Statewide Homeless Study Results
On October 25, 2012, Wilder's statewide study counted 10,214 homeless adults, youth, and children -- a 6 percent increase over the 2009 study.
Initial findings show that nearly half (46%) of all homeless people are age 21 and younger, of which 3,546 were children with their parents. The one-day study also counted 1,151 youth on their own, including 146 youth age 17 and younger and 1,005 age 18 through 21. Most of the increase was in the number of people using emergency shelters, which was up 27 percent from 2009.
Counts of the Minnesota homeless population
Numbers reflect homeless people counted or interviewed for the study. The count underrepresents the total homeless population since many homeless people outside the shelter system are not found on the day of the study, especially youth. Estimates of the total homeless population will be released when additional analyses are completed.
Additional findings include:
Young people are most at risk for homelessness. Children and youth age 21 and younger make up 46 percent of Minnesota’s homeless population. According to the census, they make up just 30 percent of its overall population.
There was a slight increase (4%) in the total number of families experiencing homelessness, but a 22 percent increase in the number of two parent homeless families.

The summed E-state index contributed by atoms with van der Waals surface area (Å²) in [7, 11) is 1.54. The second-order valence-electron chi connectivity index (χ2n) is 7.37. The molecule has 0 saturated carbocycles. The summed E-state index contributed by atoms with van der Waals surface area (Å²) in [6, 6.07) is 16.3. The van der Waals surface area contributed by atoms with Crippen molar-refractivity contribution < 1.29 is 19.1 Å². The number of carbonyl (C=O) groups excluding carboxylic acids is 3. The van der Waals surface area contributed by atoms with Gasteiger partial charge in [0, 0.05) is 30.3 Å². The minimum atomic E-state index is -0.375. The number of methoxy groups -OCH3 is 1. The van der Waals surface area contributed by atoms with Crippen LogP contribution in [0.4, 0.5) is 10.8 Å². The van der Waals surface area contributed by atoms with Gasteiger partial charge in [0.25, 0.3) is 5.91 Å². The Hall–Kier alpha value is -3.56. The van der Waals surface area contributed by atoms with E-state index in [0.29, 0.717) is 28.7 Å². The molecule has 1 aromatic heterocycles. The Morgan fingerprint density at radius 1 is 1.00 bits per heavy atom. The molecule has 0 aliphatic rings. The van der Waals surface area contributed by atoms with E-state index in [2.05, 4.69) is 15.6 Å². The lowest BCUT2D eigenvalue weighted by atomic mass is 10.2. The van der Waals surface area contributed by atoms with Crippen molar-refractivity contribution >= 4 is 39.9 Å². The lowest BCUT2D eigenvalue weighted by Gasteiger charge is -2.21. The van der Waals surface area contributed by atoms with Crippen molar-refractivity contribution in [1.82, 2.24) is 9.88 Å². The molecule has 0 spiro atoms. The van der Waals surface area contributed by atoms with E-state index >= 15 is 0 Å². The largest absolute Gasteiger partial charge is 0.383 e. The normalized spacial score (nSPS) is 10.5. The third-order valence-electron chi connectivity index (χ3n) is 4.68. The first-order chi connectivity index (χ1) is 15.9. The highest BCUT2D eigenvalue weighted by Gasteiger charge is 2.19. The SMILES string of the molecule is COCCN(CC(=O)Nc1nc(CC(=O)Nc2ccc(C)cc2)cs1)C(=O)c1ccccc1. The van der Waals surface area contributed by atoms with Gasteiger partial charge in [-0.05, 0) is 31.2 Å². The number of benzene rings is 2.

Older adults had the largest percent increase in homelessness since 2009. Statewide, 777 homeless adults age 55 and older were counted in the 2012 study, up from 526 in 2009 – a 48 percent increase. However, adults age 55 and older represent only 8 percent of the homeless population, and 26 percent of Minnesota’s total population.
In greater Minnesota, the number of people found outside the shelter system increased while the number in the Twin Cities area was down. Greater Minnesota also saw an increase in homeless families not using shelter and a near doubling of the number of homeless adults age 55 and older.
Increases in the metro area occurred almost exclusively in emergency shelters, including a 44 percent increase in the number of children in emergency shelters.
View publications for the 2012 homeless study
Publications from our previous studies
View publications from the 2006 homeless study